|Lesson Plan ID:
Understanding Stream of Consciousness in "Bread" by Margaret Atwood
In this lesson students will explore the impact of narrative technique on a work of stream of consciousness in a modern essay. By the end of the lesson, students will evaluate how an author uses stream of consciousness and shifts from scene to scene extending the meaning and significance of a motif.
This is a College- and Career-Ready Standards showcase lesson plan.
|ELA2015(11) ||1. Cite strong and thorough textual evidence to support analysis of what the text says explicitly as well as inferences drawn from the text, including determining where the text leaves matters uncertain. [RL.11-12.1] |
|ELA2015(11) ||2. Determine two or more themes or central ideas of a text and analyze their development over the course of the text, including how they interact and build on one another to produce a complex account; provide an objective summary of the text. [RL.11-12.2] |
|ELA2015(11) ||3. Analyze the impact of the author's choices regarding how to develop and relate elements of a story or drama (e.g., where a story is set, how the action is ordered, how the characters are introduced and developed). [RL.11-12.3] |
|ELA2015(11) ||10. Cite strong and thorough textual evidence to support analysis of what the text says explicitly as well as inferences drawn from the text, including determining where the text leaves matters uncertain. [RI.11-12.1] |
|ELA2015(11) ||11. Determine two or more central ideas of a text and analyze their development over the course of the text, including how they interact and build on one another to provide a complex analysis; provide an objective summary of the text. [RI.11-12.2] |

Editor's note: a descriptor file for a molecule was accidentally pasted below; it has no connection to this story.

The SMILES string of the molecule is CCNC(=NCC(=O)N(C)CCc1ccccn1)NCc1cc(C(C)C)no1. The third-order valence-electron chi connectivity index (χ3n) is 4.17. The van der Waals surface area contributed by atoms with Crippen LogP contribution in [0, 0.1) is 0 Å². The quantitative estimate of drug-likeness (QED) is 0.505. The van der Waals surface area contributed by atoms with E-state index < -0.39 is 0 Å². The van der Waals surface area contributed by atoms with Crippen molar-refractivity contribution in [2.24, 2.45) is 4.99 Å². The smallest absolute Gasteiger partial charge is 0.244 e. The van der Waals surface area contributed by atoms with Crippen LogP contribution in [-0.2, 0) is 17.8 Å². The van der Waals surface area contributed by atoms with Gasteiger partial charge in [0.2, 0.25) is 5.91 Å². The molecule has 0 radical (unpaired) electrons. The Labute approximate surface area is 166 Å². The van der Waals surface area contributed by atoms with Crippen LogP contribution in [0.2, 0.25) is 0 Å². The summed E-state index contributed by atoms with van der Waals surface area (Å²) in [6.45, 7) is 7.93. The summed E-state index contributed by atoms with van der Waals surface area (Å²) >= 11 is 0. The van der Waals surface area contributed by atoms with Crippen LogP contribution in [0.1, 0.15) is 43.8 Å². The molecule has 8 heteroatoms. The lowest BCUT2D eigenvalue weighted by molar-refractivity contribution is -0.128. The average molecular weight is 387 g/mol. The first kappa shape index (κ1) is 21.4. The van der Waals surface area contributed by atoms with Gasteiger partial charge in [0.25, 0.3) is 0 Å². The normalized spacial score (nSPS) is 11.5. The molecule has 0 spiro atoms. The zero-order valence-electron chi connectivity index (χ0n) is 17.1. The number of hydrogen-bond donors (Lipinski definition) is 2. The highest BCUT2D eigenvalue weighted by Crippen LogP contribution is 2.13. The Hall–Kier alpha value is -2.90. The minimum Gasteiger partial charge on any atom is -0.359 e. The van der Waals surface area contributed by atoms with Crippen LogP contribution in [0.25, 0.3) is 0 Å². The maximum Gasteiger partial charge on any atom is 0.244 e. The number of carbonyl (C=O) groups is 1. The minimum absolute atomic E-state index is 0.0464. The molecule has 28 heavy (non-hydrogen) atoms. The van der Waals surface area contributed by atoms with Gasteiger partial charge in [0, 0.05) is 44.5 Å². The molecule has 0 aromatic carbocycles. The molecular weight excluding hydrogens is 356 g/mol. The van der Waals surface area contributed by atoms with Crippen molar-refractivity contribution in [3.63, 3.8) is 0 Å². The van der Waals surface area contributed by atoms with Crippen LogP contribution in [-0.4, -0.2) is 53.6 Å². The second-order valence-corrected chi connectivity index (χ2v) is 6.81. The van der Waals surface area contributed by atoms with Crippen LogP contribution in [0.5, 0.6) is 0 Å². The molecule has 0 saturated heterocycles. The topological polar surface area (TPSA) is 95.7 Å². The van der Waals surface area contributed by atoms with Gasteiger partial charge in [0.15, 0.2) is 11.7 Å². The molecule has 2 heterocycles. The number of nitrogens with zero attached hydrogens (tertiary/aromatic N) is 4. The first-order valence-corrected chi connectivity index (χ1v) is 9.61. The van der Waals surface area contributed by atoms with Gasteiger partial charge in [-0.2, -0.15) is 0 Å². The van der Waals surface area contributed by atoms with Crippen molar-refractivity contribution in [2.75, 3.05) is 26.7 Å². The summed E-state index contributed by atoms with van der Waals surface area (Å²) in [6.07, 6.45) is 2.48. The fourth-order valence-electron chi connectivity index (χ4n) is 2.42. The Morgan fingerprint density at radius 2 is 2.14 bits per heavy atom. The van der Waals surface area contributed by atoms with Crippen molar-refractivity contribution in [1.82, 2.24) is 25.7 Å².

|ELA2015(11) ||12. Analyze a complex set of ideas or sequence of events and explain how specific individuals, ideas, or events interact and develop over the course of the text. [RI.11-12.3] |
|ELA2015(11) ||15. Determine an author's point of view or purpose in a text in which the rhetoric is particularly effective, analyzing how style and content contribute to the power, persuasiveness, or beauty of the text. [RI.11-12.6] |
|ELA2015(11) ||18. By the end of Grade 11, read and comprehend literary nonfiction in the Grades 11-College and Career Readiness (CCR) text complexity band proficiently, with scaffolding as needed at the high end of the range. [RI.11-12.10] |
|ELA2015(11) ||21. Write narratives to develop real or imagined experiences or events using effective technique, well-chosen details, and well-structured event sequences. [W.11-12.3] |
|Primary Learning Objective(s):
Students will be able to:
Explain the difference between a symbol and a motif.
Explain the purpose of stream of consciousness narration.
Evaluate how stream of consciousness is established and maintained in a nonfiction selection.
Describe how stream of consciousness impacts the tone and effectiveness of a nonfiction work.
Evaluate the introduction and development of a motif in a literary work.
|Additional Learning Objective(s):
|Approximate Duration of the Lesson:
|| 31 to 60 Minutes|
|Materials and Equipment:
|Technology Resources Needed:
Hard copies of "Bread" and the story board handout must be made before class.
Student pairs/groups should be pre-assigned before beginning activity.
Students should be able to identify and describe the following point of view-narrative technique: